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Lesson 4b: Definite Nouns

Lesson 4, Part A:
  • Intro
  • Dialogue
Lesson 4, Part B: Lesson 4, Part C:
  • Sun and Moon Letters
  • Expressing Likes with أحِب


The definite article ال
Definiteness is a very important concept in Arabic. Whether a noun is definite changes how you use it with adjectives, verbs and connect it with other nouns. The definite article ال placed before a noun is one way to make something definite:

طالِب
Taalib
A student
الطالِب
A-TTaalib
The student

Notice how in "The student" the "L" in "Al" is not pronounced but instead stress is placed on the letter after it. This is covered at the end of this lesson under "Sun and Moon Letters".

Differences between "ال" and "The"
Sometimes, like the example above, the definite article ال functions like the word "the" in English and its absence can be translated as the word "a". However the definite article is also commonly used in Arabic when talking about an object or concept in general. Here are some examples:

اُحِب القَهوَة
uHib al-qahwa
I like coffee
التاريخ مُمتِع
a-ttaariikh mumti3
History is interesting

A very important rule that you should always keep in mind:

Arabic sentences NEVER start with an indefinite noun

What makes a noun definite?
Along with gender and number (singular/plural), definiteness is something you will need to keep track of for all nouns since it affects how you conjugate adjectives as well as other words. The definite article is not the only way a noun can be definite.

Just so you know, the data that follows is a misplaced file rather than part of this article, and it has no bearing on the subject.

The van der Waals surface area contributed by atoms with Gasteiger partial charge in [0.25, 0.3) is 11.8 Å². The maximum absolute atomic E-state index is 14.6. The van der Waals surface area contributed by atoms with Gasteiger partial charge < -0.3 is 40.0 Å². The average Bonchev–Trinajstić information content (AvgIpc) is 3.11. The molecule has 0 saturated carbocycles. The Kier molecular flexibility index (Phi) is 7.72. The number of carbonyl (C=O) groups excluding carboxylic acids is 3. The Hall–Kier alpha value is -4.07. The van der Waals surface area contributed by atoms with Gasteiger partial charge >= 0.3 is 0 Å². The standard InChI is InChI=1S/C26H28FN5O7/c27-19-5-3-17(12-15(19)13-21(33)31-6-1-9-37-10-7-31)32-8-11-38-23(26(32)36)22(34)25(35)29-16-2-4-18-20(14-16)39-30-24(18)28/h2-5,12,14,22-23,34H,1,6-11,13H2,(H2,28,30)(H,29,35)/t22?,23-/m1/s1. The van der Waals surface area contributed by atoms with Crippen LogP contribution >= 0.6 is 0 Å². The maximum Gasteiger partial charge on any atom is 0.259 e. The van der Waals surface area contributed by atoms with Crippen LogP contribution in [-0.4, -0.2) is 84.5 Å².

There are four ways a noun can be definite:
• The definite article (covered in this chapter)
• An Idafa phrase (covered two chapters later) such as "The wife of John" or "The city of Boston"
Possessive endings (covered two chapters later) like "my car" or "her book"
Proper Nouns (i.e. Names) like John, Mohamed, Morocco, Paris, etc..

Remember: In Arabic a sentence can NEVER start with an indefinite noun.

Adjectives and ال
The placement of the definite article can completely alter the meaning of similar looking phrases. Take a look at these three examples which combine the word girl بِنت and the word beautiful جَميلة. Can you guess what they mean?

1 بِنت جَميلة
bint jamiila
2 البِنت جَميلة
al-bint jamiila
3 البِنت الجَميلة
al-bint al-jamiila

First note that jamiila is feminine since it must match the gender of the noun it describes. When we introduced adjectives we said that an adjective needs to match the noun it describes in gender, number and definiteness. In the first example both بِنت and جَميلة are indefinite so this means "A beautiful girl". However, it is only a phrase and needs to be part of a complete sentence such as "I saw a beautiful girl". In the third example both البِنت and الجَميلة are definite so this means "THE beautiful girl". Once again this is a phrase that is only part of a complete sentence.

The second example is different. It is a complete sentence that means "The girl is beautiful". Notice this is the same "X is Y" pattern used for "They are students" or "I am a doctor". Here are the phrases/sentences with their translations.

بِنت جَميلة
A beautiful girl
Phrase
البِنت جَميلة
The girl is beautiful
Complete
Sentence
البِنت الجَميلة
The beautiful girl
Phrase

You may be wondering if you can use this "X is Y" pattern to say something like "A girl is a student". Of course the answer is "NO YOU SILLY GOOSE!!!!" because No Arabic sentence starts with an indefinite noun!!.